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Volunteering at Scouts is changing to help us reach more young people

Volunteering is changing to help us reach more young people

Volunteering is changing at Scouts. Read more

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Mutually agreed restrictions

Making sure suspension is only used when absolutely necessary.

This guidance is to support commissioners in The Scouts to ensure that the suspension process is only used when absolutely necessary and provide an alternative for commissioners to use when a suspension may not be appropriate. Mutually agreed restrictions should not be used in safeguarding cases.

The purpose of mutually agreed restrictions

POR states that suspension is: “Suspension of any involvement in Scouting by a Member or a non-Member is an act intended to protect all persons involved. It assists to ensure that any investigation or inquiry proceeds in as fair and objective manner as possible by preventing situations arising which could give rise to further concerns/allegations or which could potentially cause further compromise.”

Suspension should only be used when absolutely necessary and when all other options have been explored first. When thinking about using a suspension, it’s important to consider the impact on the person who is being suspended and how it may affect their mental health and wellbeing, along with all those involved.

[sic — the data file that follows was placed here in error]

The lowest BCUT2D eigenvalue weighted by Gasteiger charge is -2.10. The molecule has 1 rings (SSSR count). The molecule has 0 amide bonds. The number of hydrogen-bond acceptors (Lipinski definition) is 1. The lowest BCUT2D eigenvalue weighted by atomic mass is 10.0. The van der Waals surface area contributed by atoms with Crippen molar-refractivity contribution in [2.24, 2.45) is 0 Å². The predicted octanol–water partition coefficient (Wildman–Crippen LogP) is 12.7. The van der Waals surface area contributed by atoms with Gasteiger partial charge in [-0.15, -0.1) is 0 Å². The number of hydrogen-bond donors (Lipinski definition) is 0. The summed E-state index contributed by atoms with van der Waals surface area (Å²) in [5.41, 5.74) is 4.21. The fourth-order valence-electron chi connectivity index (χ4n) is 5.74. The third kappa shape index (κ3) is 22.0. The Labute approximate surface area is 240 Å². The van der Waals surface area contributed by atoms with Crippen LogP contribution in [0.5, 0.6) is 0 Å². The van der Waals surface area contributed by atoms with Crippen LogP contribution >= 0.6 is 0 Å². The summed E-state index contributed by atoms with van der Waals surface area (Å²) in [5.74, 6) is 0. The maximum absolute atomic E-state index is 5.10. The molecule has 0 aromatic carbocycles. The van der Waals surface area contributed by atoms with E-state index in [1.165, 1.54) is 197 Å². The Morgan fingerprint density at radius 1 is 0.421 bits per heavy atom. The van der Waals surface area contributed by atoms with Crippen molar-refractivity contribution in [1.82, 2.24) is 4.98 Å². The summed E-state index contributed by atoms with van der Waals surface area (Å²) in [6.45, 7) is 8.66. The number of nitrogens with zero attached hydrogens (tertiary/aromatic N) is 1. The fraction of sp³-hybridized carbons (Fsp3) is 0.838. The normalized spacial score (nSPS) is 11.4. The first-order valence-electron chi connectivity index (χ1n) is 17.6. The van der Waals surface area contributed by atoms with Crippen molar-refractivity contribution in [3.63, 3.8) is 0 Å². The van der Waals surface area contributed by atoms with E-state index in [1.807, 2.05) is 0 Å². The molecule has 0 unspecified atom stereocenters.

It’s not always necessary for a volunteer to be suspended for an investigation to take place or an issue to be resolved. The first consideration should be: Do you need to suspend the volunteer? The next is to think about using mutually agreed restrictions that will allow a volunteer to continue certain aspects of Scouts while an investigation takes place, or an issue is resolved. However, in some circumstances there will be no choice but to suspend a volunteer.

Putting mutually agreed restrictions in place

Mutually agreed restrictions are agreed by the relevant commissioner (in discussion with their volunteer line manager) in agreement with the volunteer the restrictions will be applied to.

When considering if to suspend a volunteer (in discussion with your volunteer line manager) you may decide that they only need restricted involvement in certain Scouts activities. For example, if a Beaver Scout Leader has had a dispute with another leader in the Beaver Colony, for over 30 days you may only need that volunteer not to attend Beaver meetings while the issue is investigated but they can continue other elements of that role and any other roles they may have.

The way that mutually agreed restrictions can be put in place is to meet with the volunteer involved, agree with them what restrictions need to be put in place and for what period (maximum of four weeks). The volunteer must agree with these restrictions, but you may need to reiterate that if suitable restrictions cannot be agreed that there may be no other option but to suspend the volunteer.

You need to make sure that your volunteer line manager has agreed with using mutually agreed restrictions instead of suspension, as the most appropriate course of action. The restrictions should be documented in a letter or email to the volunteer stating what the restrictions are and the period after which they will be reviewed. The communication should also state that if the restrictions are not adhered to then a suspension will be put in place. The mutually agreed restrictions are only active once written confirmation has been sent to the volunteer.